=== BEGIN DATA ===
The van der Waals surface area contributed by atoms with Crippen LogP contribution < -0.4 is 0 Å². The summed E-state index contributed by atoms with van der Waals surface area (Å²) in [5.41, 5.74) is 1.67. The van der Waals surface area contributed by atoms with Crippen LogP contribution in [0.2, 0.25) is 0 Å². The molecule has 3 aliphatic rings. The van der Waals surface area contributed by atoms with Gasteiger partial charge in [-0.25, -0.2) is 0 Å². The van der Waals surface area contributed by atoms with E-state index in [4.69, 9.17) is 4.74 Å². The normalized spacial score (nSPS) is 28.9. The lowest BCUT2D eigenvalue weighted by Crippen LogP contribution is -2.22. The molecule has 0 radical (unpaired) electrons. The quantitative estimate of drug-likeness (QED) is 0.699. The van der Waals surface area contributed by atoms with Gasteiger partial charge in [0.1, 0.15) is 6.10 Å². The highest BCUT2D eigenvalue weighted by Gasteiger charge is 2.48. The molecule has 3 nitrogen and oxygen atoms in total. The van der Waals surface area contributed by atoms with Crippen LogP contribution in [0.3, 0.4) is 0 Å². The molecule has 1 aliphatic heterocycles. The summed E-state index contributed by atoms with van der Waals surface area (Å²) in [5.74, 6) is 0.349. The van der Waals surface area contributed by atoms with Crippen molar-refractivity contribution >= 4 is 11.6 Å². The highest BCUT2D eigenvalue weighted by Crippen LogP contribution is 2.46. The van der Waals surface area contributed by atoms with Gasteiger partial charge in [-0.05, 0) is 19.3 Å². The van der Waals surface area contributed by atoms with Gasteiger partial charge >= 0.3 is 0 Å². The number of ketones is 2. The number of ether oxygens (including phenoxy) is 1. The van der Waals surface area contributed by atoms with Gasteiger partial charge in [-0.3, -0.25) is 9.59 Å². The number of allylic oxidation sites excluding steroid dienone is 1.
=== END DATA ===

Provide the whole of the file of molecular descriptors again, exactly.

The van der Waals surface area contributed by atoms with Crippen LogP contribution < -0.4 is 0 Å². The summed E-state index contributed by atoms with van der Waals surface area (Å²) in [5.41, 5.74) is 1.67. The van der Waals surface area contributed by atoms with Crippen LogP contribution in [0.2, 0.25) is 0 Å². The molecule has 3 aliphatic rings. The van der Waals surface area contributed by atoms with Gasteiger partial charge in [-0.25, -0.2) is 0 Å². The van der Waals surface area contributed by atoms with E-state index in [4.69, 9.17) is 4.74 Å². The normalized spacial score (nSPS) is 28.9. The lowest BCUT2D eigenvalue weighted by Crippen LogP contribution is -2.22. The molecule has 0 radical (unpaired) electrons. The quantitative estimate of drug-likeness (QED) is 0.699. The van der Waals surface area contributed by atoms with Gasteiger partial charge in [0.1, 0.15) is 6.10 Å². The highest BCUT2D eigenvalue weighted by Gasteiger charge is 2.48. The molecule has 3 nitrogen and oxygen atoms in total. The van der Waals surface area contributed by atoms with Crippen LogP contribution in [0.3, 0.4) is 0 Å². The molecule has 1 aliphatic heterocycles. The summed E-state index contributed by atoms with van der Waals surface area (Å²) in [5.74, 6) is 0.349. The van der Waals surface area contributed by atoms with Crippen molar-refractivity contribution >= 4 is 11.6 Å². The highest BCUT2D eigenvalue weighted by Crippen LogP contribution is 2.46. The van der Waals surface area contributed by atoms with Gasteiger partial charge in [-0.05, 0) is 19.3 Å². The van der Waals surface area contributed by atoms with Gasteiger partial charge >= 0.3 is 0 Å². The number of ketones is 2. The number of ether oxygens (including phenoxy) is 1. The van der Waals surface area contributed by atoms with Gasteiger partial charge in [-0.3, -0.25) is 9.59 Å². The number of allylic oxidation sites excluding steroid dienone is 1.